Russia’s increasingly globalized campaign on behalf of authoritarian stability has been most visible and ambitious in Syria, but is equally evident in Belarus and further afield, notes a leading analyst.
Even as Russia has invaded its neighbors, deployed forces to Syria, positioned itself as a key partner for regimes worldwide concerned about Western-backed democracy promotion, and shaken political systems throughout the West itself, the perception of Russia as little more than a nuisance, a terminally declining state that should dispense with its great power ambitions and allow the United States to focus on the “pacing threat” of China, persists, notes Jeffrey Mankoff, a Distinguished Research Fellow at the US National Defense University’s Institute for National Strategic Studies.
Moscow today takes the existence of a hostile West as a given and emphasizes strengthening ties with non-Western states, including China, to push for a more “democratic” (i.e., non-US-led) world order….Central to this vision is the idea that the great powers should be responsible for
their own security and have the right to determine their own political system – with democracy holding no special claims, he writes in Russia in the Era of Great Power Competition, an article for The Washington Quarterly:
Russian support [for Lukashenko] rests on an assumption that authoritarian stability is preferable to the messiness of democracy—a contemporary analogue to Russia’s mid-19th
century role as the “gendarme of Europe.” That idea is enormously appealing to imperiled authoritarians—ranging from Venezuela’s Nicolas Maduro to Myanmar’s Min Aung Hlaing—who see Russia as a partner in their efforts to remain in power. Democratically elected strongmen like Hungary’s Viktor Orbán and Turkey’s Recep Tayyip Erdoğan have also turned to Moscow for support despite their country’s membership in NATO.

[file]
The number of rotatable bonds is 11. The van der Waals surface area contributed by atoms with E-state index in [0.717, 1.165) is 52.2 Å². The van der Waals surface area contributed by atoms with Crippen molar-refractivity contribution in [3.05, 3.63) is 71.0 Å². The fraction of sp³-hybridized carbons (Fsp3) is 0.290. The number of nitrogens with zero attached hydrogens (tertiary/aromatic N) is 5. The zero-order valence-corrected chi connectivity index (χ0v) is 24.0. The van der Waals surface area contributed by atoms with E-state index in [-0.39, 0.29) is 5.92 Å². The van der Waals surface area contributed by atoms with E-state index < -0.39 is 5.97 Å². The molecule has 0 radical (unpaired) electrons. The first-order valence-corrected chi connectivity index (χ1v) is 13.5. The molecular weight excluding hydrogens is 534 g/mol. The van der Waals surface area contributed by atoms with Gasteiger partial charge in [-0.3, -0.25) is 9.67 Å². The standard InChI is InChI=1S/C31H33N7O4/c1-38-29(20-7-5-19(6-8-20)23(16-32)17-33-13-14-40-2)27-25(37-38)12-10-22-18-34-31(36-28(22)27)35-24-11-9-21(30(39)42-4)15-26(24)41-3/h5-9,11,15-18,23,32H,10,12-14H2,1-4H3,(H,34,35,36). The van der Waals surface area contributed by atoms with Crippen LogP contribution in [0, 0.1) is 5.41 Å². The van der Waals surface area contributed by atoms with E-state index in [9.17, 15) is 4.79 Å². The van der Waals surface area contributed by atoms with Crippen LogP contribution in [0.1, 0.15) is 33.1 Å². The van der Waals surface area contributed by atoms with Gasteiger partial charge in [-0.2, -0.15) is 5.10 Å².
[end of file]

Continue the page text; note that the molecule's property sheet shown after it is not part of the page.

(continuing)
It is important to note that Russia is not an ideological rival to Western democracies in the same way the Soviet Union was, Mankoff adds. However ….
Russia’s employment of “sharp power” and ability to put a finger on the scale of political debates within rival states are significant assets. To a greater extent than China, Iran, or other rival powers, Russia’s employment of subversion and other dark arts rests on a sophisticated understanding of democratic politics, including the salience of ethnocultural cleavages and the lure of money and corruption. ….While Russia is certainly not the cause of the West’s democratic backsliding, its deliberate cultivation of alternative political voices means that it is uniquely placed to benefit from democratic breakdown or the rise of nonmainstream political leaders on the left or the right. RTWT
Russia’s employment of [what @ThinkDemocracy calls #sharpower] are significant assets for the Kremlin, @DrJMankoff @NDU_EDU @CSISRussia @TrumanProject writes for @TheWashingtonQu https://t.co/4qxnr3b7Wx
— Democracy Digest (@demdigest) September 22, 2021